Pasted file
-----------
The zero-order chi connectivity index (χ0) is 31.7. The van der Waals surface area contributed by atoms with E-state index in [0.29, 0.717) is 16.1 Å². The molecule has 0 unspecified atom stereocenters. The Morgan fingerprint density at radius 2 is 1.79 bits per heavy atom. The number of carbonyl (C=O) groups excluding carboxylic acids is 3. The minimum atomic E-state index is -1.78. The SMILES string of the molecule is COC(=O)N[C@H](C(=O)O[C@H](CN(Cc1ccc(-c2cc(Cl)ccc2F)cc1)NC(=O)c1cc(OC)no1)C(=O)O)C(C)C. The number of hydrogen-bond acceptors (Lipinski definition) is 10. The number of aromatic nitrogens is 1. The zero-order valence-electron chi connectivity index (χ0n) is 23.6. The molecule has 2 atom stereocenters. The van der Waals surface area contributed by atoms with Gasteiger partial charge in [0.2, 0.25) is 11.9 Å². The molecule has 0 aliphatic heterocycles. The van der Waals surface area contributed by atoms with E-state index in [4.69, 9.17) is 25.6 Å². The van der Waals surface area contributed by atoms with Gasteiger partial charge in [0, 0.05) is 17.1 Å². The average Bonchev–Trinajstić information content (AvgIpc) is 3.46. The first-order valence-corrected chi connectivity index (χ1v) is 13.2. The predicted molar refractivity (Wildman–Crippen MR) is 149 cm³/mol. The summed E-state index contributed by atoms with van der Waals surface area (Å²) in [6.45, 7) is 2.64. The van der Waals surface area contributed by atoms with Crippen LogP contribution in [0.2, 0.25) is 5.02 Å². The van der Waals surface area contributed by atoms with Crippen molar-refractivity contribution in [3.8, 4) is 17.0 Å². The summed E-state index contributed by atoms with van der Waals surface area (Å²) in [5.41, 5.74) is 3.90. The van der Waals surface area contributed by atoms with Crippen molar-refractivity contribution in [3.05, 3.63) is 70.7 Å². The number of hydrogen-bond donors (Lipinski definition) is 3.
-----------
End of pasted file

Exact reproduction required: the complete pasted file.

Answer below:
The zero-order chi connectivity index (χ0) is 31.7. The van der Waals surface area contributed by atoms with E-state index in [0.29, 0.717) is 16.1 Å². The molecule has 0 unspecified atom stereocenters. The Morgan fingerprint density at radius 2 is 1.79 bits per heavy atom. The number of carbonyl (C=O) groups excluding carboxylic acids is 3. The minimum atomic E-state index is -1.78. The SMILES string of the molecule is COC(=O)N[C@H](C(=O)O[C@H](CN(Cc1ccc(-c2cc(Cl)ccc2F)cc1)NC(=O)c1cc(OC)no1)C(=O)O)C(C)C. The number of hydrogen-bond acceptors (Lipinski definition) is 10. The number of aromatic nitrogens is 1. The zero-order valence-electron chi connectivity index (χ0n) is 23.6. The molecule has 2 atom stereocenters. The van der Waals surface area contributed by atoms with Gasteiger partial charge in [0.2, 0.25) is 11.9 Å². The molecule has 0 aliphatic heterocycles. The van der Waals surface area contributed by atoms with E-state index in [4.69, 9.17) is 25.6 Å². The van der Waals surface area contributed by atoms with Gasteiger partial charge in [0, 0.05) is 17.1 Å². The average Bonchev–Trinajstić information content (AvgIpc) is 3.46. The first-order valence-corrected chi connectivity index (χ1v) is 13.2. The predicted molar refractivity (Wildman–Crippen MR) is 149 cm³/mol. The summed E-state index contributed by atoms with van der Waals surface area (Å²) in [6.45, 7) is 2.64. The van der Waals surface area contributed by atoms with Crippen LogP contribution in [0.2, 0.25) is 5.02 Å². The van der Waals surface area contributed by atoms with Crippen molar-refractivity contribution in [3.8, 4) is 17.0 Å². The summed E-state index contributed by atoms with van der Waals surface area (Å²) in [5.41, 5.74) is 3.90. The van der Waals surface area contributed by atoms with Crippen molar-refractivity contribution in [3.05, 3.63) is 70.7 Å². The number of hydrogen-bond donors (Lipinski definition) is 3.